Welcome to our ADULT LIFE DECISIONS Series. These posts are about the adults in the lives of children because children deserve caring, healthy adults taking care of them. It is designed to help adults become more aware of their own potential as they strive to make the best lives possible for themselves and their children. Each posting will explore life decisions adults are faced with and how they can update those decisions to be sure they are helpful to them in their current life circumstances. 
To get the most from this post …
READ FIRST the earlier posts:  

Understanding Communication

You can support yourself and others in making helpful, satisfying life decisions with the communication you use, you seek, you give, and you accept.
What you need to know about helpful communication …
  1. How to construct messages – both verbal and non-verbal – what makes a message helpful or not helpful 
  1. How to give messages – guidelines for giving supportive messages
  1. How to receive messages – encouragement to seek supportive messages 
  1. How to accept messages – encouragement to believe and embrace supportive messages 
 How to construct helpful messages:
There are three types of supportive messages – those that invite you and others to build a strong, healthy, helpful belief system which can dictate positive life decisions.
  1. Being messages – those that say, “I like you, enjoy you, want to be with you.” These are about just being you. You don’t have to earn them by what you do; instead you are entitled to them because you are a human being.
  2. Doing messages – those that say, “I like what you do; you do many things well.” These are messages that you earn by what you do.
  3. Do Better messages – those that teach by saying, “Don’t do that … because … do this instead.”
Unhelpful Messages to Avoid:
These are messages that undermine a helpful belief system that can dictate positive life decisions.
  • Plastic messages – those that sound good but blows up in your face because there is a hidden negative message within them. For example, “Congratulations, you finally got your project approved.” (Hidden message: The word “finally” says that most of the time you are not capable of getting a project approved.) 
  • Don’t Be messages – those that say, “I don’t like you; go away; you are not worthwhile.” For example, not inviting a colleague to join you for lunch when you have publicly invited others or letting children hear you say, “If I didn’t have to stay home with the kids, I could have a successful career.”
Why is it important to know about these different types of messages?
  • To be supportive, you need to want to be supportive and construct your messages to accomplish that rather than communicating based on gut level reactions.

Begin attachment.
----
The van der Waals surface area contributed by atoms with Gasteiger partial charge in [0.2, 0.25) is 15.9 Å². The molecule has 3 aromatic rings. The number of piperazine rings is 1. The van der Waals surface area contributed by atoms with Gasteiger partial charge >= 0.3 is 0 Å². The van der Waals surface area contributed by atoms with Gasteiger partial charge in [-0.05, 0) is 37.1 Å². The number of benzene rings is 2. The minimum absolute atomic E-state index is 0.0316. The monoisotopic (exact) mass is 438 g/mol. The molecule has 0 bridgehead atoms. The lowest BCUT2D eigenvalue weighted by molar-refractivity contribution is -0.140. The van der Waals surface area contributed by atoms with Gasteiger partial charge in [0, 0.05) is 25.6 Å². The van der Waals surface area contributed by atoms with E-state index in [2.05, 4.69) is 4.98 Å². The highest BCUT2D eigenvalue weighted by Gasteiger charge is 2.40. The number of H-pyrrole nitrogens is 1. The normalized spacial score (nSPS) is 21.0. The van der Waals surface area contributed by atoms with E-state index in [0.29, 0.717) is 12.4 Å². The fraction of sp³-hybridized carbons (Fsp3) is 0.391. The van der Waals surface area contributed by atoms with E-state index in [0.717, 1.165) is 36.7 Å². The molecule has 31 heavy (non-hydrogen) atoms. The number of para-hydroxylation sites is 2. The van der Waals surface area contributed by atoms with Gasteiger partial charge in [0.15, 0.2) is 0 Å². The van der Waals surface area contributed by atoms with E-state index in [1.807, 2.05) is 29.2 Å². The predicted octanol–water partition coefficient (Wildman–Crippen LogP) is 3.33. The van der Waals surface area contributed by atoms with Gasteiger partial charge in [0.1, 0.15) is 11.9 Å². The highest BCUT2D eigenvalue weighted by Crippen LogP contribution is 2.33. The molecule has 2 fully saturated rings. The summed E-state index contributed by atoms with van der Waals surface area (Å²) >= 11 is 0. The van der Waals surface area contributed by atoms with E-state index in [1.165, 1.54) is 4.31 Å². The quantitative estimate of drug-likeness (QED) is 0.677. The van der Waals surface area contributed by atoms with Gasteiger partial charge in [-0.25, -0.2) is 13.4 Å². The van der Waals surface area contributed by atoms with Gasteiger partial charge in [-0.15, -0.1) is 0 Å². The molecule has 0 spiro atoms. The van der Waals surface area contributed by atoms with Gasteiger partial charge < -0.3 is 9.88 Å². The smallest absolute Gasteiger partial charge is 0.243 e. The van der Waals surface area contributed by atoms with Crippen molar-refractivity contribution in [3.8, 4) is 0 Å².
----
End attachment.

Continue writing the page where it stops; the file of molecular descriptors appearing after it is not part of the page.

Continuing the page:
• To construct messages to have a positive intended result, you need to recognize what the type of communication you are giving, receiving, accepting.
  • To surround yourself with and accept helpful messages and reject unhelpful ones, you must be able to recognize which ones are helpful and which ones are not.

Test your understanding of the five types of messages, both helpful and harmful.
Read each message. Which type do you think it is?
Being?  Doing?   Do Better?   Plastic?   Don’t Be?
  1. You are very good at solving problems with computers.
  2. Don’t put off dealing with your cough; I don’t want anything bad to happen to you; call your doctor for an appointment yet today.
  3. You’re a good listener.
  4. If I didn’t have to help you with this report, I would be eating lunch in the park on this beautiful day.
  5. Want to have lunch after our meeting?
  6. Congratulations on your promotion. I was so surprised when I heard about it.
  7. I’m glad I’m getting to know you.

1)Doing (appreciates something you do); 2)Do Better (don’t put  off, because care about you, go to doctor instead); 3)Doing (appreciates something you do); 4)Don’t Be (would rather not be with you); 5)Being (want to be with you, not about anything you did); 6)Plastic (positive congrats but includes a negative [not thinking you would get it]); 7)Being (wants to know you, not about anything you did)


Next week’s post will discuss the giving, receiving, and accepting of messages that support a helpful belief system that can lead to positive life decisions.
This posting is inspired by and adapted from Jean Illsley Clarke’s copyrighted books.
Do not distribute or duplicate without permission.